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Choosing a Proxy - Don’t roll the D20!

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Choosing a Proxy - Don’t roll the D20!

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  1. Choosing a Proxy- Don’t roll the D20! Leif Hedstrom Cisco WebEx

  2. Who am I? • Unix developer since 1985 • Yeah, I’m really that old, I learned Unix on BSD 2.9 • Long time SunOS/Solaris/Linux user • Mozilla committer (but not active now) • VP of Apache Traffic Server PMC • ASF member • Overall hacker, geek and technology addict zwoop@apache.org @zwoop +lhedstrom

  3. So which proxy cache should you choose?

  4. Plenty of Proxy Servers PerlBal

  5. And plenty of “reliable” sources…

  6. Answer: the one that solves your problem! http://mihaelasharkova.files.wordpress.com/2011/05/5steploop2.jpg

  7. But first… • While you are still awake, and the coffee is fresh: My crash course in HTTP proxy and caching!

  8. Forward Proxy

  9. Reverse Proxy

  10. Intercepting Proxy

  11. Why Cache is King • The content fastest served is the data the user already has locally on his computer/browser • This is near zero cost and zero latency! • The speed of light is still a limiting factor • Reduce the latency -> faster page loads • Serving out of cache is computationally cheap • At least compared to e.g. PHP or any other higher level page generation system • It’s easy to scale caches horizontally

  12. Choosing an intermediary

  13. Plenty of Proxy Servers PerlBal

  14. Plenty of Free Proxy Servers PerlBal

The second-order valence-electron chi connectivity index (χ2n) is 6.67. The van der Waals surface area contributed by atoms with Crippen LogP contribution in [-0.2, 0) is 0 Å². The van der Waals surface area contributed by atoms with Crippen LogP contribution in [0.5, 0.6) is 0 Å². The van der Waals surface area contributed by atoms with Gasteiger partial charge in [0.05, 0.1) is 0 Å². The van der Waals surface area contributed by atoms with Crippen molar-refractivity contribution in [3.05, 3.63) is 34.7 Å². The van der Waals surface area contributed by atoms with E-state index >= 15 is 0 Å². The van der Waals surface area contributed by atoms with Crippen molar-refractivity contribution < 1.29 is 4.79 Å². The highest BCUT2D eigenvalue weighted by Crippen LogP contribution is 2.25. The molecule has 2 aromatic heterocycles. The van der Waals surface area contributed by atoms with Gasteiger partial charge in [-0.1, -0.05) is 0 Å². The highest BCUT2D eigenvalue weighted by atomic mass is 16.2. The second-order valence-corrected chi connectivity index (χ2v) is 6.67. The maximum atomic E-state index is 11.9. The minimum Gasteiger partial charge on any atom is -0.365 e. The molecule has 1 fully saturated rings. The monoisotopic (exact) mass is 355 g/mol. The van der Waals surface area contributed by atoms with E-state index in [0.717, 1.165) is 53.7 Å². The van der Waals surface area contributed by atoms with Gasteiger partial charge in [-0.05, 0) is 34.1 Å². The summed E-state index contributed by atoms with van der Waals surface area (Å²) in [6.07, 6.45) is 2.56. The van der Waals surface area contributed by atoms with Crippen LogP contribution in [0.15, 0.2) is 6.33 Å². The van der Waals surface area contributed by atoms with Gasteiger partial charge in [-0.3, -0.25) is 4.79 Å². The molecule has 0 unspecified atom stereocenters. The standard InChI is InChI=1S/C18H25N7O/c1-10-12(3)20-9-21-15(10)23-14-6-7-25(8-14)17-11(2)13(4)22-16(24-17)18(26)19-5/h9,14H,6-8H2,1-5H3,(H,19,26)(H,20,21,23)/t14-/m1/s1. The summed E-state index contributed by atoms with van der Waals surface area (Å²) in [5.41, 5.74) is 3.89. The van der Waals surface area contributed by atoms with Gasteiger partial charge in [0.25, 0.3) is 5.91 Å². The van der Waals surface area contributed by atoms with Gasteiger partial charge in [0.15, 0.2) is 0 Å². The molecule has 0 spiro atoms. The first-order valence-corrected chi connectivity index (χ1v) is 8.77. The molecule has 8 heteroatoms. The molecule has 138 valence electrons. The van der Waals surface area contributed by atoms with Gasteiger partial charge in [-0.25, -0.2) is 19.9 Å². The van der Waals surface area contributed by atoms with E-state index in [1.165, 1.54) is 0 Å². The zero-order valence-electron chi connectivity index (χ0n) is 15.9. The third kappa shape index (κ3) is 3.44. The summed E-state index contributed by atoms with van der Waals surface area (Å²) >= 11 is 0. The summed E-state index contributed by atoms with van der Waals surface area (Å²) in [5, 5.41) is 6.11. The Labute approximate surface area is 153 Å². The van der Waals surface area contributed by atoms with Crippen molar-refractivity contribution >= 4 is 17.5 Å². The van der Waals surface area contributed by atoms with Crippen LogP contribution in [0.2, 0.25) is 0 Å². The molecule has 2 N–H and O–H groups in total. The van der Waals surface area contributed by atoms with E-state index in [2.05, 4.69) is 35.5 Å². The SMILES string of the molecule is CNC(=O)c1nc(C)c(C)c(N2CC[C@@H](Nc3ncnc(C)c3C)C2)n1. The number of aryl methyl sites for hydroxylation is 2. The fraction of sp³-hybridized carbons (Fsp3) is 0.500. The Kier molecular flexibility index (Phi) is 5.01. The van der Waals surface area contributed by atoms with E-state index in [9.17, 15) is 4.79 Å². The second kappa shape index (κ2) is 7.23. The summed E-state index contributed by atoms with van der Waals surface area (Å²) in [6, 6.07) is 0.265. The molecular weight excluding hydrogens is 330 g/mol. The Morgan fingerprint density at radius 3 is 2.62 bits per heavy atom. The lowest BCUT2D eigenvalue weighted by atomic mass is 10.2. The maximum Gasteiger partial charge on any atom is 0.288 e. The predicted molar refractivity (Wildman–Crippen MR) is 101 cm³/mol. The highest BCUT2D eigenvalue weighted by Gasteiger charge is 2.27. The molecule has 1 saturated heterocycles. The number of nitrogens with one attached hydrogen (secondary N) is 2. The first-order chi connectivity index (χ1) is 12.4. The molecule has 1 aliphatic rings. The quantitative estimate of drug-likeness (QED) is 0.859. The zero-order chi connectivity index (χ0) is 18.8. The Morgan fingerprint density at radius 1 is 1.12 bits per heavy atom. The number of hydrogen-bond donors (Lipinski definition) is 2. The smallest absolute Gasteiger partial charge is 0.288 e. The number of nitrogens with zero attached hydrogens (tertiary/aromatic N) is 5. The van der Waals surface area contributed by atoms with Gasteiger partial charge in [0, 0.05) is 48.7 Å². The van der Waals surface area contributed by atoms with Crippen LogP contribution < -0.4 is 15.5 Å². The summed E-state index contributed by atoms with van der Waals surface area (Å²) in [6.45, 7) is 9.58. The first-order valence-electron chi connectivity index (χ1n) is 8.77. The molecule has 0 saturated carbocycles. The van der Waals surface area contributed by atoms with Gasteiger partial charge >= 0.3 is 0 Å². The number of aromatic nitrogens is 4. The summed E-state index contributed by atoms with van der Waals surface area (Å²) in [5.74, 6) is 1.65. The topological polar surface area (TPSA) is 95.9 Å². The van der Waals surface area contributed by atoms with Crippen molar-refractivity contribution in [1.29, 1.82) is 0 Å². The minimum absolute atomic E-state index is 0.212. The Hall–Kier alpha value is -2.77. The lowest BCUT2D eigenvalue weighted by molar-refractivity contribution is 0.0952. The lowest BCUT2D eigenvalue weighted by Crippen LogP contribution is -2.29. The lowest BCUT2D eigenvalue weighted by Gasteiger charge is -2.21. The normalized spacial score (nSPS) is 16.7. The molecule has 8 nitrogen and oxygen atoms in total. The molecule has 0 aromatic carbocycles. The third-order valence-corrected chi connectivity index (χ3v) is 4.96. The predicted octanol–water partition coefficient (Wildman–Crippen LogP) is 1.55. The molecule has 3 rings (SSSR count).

15. Plenty of Free Proxy Servers PerlBal

  16. Plenty of Free Caching Proxy Servers

  17. Choosing an intermediary

  18. The problem • You can basically not buy a computer today with less than 2 CPUs or cores • Things will only get “worse”! • Well, really, it’s getting better • Typical server deployments today have at least 8 – 16 cores • How many of those can you actually use?? • And are you using them efficiently?? • NUMA turns out to be kind of a bitch…

  19. Solution 1: Multi-threading

  20. Problems with multi-threading • It’s a wee bit difficult to get it right! http://www.flickr.com/photos/stuartpilbrow/3345896050/

  21. Problems with multi-threading

  22. Solution 2: Event Processing

  23. Problems with Event Processing • It hates blocking APIs and calls! • Hating it back doesn’t help :/ • Still somewhat complicated • It doesn’t scale on SMP by itself

  24. Where are we at ? *) Can use blocking calls, with (large) thread pool

  25. Proxy Cache test setup • AWS Large instances, 2 CPUs • All on RCF 1918 network (“internal” net) • 8GB RAM • Access logging enabled to disk (except on Varnish) • Software versions • Linux v3.2.0 • Traffic Server v3.3.1 • Nginx v1.3.9 • Squid v3.2.5 • Varnish v3.0.3 • Minimal configuration changes • Cache a real (Drupal) site

  26. ATS configuration • etc/traffficserver/remap.config: map / http://10.118.154.58 • etc/trafficserver/records.config: CONFIG proxy.config.http.server_ports STRING 80

  27. Nginx configuration try 1, basically defaults (broken, don’t use) worker_processes 2; access_loglogs/access.log main; proxy_cache_path/mnt/nginx_cache levels=1:2 keys_zone=my-cache:8m \ max_size=16384m inactive=600m; proxy_temp_path/mnt/nginx_temp; server { listen 80; location / { proxy_passhttp://10.83.145.47/; proxy_cachemy-cache; }

  28. Nginx configuration try 2 (works but really slow, 10x slower) worker_processes 2; access_loglogs/access.log main; proxy_cache_path/mnt/nginx_cache levels=1:2 keys_zone=my-cache:8m \ max_size=16384m inactive=600m; proxy_temp_path/mnt/nginx_temp; gzipon; server { listen 80; location / { proxy_passhttp://10.83.145.47/; proxy_cachemy-cache; proxy_set_header Accept-Encoding ""; }